How do I protect myself?
Protecting yourself against HIV is about knowledge. Understanding how you get (and avoid getting) HIV, and knowing yourself and your partner (or partners), are key to protecting yourself against HIV.
Many people who “know better” engage in risky activities. The reasons for this are numerous and normal: you could be afraid to insist that your partner use a condom; you could make false assumptions about partners (they seem too young, old, healthy-looking, or nice to be HIV positive); you might be a drinker or recreational drug user who does things while under the influence that you wouldn’t otherwise consider. The hardest part of protecting yourself can be learning how to apply what you know to your life and behavior.
Be safe and smart with your decisions. Reduce your risk for HIV by avoiding activities that put you at risk and only practicing safer sex. Don’t be afraid to get tested or to insist that your partner get tested; knowing your HIV status and that of your partner (or partners) will help you make more informed decisions.
Talk to your friends and peers–what do they do? Ask HIV InSite has real questions and answers and links to sites with expert advice.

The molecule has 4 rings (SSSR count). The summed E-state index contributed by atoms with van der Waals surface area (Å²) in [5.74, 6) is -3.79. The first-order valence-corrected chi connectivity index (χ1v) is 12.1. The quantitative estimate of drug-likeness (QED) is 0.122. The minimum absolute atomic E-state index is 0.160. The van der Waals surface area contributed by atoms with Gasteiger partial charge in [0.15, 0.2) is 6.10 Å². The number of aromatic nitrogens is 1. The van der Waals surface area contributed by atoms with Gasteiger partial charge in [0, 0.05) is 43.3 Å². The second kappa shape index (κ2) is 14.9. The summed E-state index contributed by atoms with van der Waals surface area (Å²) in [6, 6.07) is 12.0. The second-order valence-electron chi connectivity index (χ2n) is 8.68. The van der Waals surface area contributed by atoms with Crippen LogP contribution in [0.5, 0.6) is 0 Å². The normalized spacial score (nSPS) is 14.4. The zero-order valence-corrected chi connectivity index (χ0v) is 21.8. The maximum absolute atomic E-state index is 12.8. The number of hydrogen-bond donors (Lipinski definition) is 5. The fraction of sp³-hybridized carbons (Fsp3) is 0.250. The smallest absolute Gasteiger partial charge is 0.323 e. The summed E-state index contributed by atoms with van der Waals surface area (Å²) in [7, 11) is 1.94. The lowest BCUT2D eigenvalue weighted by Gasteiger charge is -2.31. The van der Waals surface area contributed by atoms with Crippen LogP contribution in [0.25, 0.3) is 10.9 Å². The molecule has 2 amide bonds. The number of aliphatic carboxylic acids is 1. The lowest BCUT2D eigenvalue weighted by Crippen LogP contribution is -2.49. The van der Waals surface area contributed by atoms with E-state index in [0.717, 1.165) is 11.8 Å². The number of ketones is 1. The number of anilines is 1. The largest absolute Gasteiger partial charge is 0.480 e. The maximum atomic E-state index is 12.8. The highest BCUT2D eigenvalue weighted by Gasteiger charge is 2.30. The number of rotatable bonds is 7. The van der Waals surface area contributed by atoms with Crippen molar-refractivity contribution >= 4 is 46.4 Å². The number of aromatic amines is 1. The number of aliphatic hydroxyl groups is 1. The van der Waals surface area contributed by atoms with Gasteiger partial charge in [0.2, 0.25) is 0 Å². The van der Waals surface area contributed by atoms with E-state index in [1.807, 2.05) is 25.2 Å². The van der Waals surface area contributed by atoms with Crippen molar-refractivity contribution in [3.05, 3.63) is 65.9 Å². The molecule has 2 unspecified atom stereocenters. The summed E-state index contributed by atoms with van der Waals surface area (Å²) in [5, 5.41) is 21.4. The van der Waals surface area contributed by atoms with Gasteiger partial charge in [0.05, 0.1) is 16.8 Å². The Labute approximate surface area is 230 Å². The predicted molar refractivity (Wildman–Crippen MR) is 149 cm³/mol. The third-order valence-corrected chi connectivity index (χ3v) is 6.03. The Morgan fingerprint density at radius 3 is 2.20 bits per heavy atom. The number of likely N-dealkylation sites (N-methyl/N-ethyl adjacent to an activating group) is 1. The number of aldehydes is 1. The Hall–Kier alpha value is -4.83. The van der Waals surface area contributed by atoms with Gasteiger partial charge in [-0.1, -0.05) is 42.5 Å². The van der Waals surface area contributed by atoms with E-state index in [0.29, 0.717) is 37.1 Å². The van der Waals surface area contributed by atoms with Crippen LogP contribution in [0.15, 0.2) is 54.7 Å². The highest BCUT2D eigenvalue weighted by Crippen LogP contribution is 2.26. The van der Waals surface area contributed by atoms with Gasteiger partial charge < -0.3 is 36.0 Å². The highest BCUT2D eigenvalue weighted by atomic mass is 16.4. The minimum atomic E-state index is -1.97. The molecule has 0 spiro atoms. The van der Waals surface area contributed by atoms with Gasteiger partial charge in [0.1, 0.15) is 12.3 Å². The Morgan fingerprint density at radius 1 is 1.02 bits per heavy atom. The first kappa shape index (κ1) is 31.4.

Additionally, many organizations have prevention materials with targeted advice for specific populations: young people, gay men, women, and more. Call a hotline for more information.
Other Things to Consider
If you are a health care worker or someone else with potential occupational exposure to HIV, you should be given clear guidelines about universal precautions, and follow them without exception. If you have been exposed, contact your local emergency room or occupational health department; in the United States, there is a national PEP (postexposure prophylaxis) hotline for advice and treatment protocols: 1-888-HIV-4911.
If you have been a victim of sexual assault, or have had another incident (like a condom breaking) that you believe may have exposed you to HIV you should immediately contact a physician and consider short-term antiretroviral treatment (postexposure prophylaxis).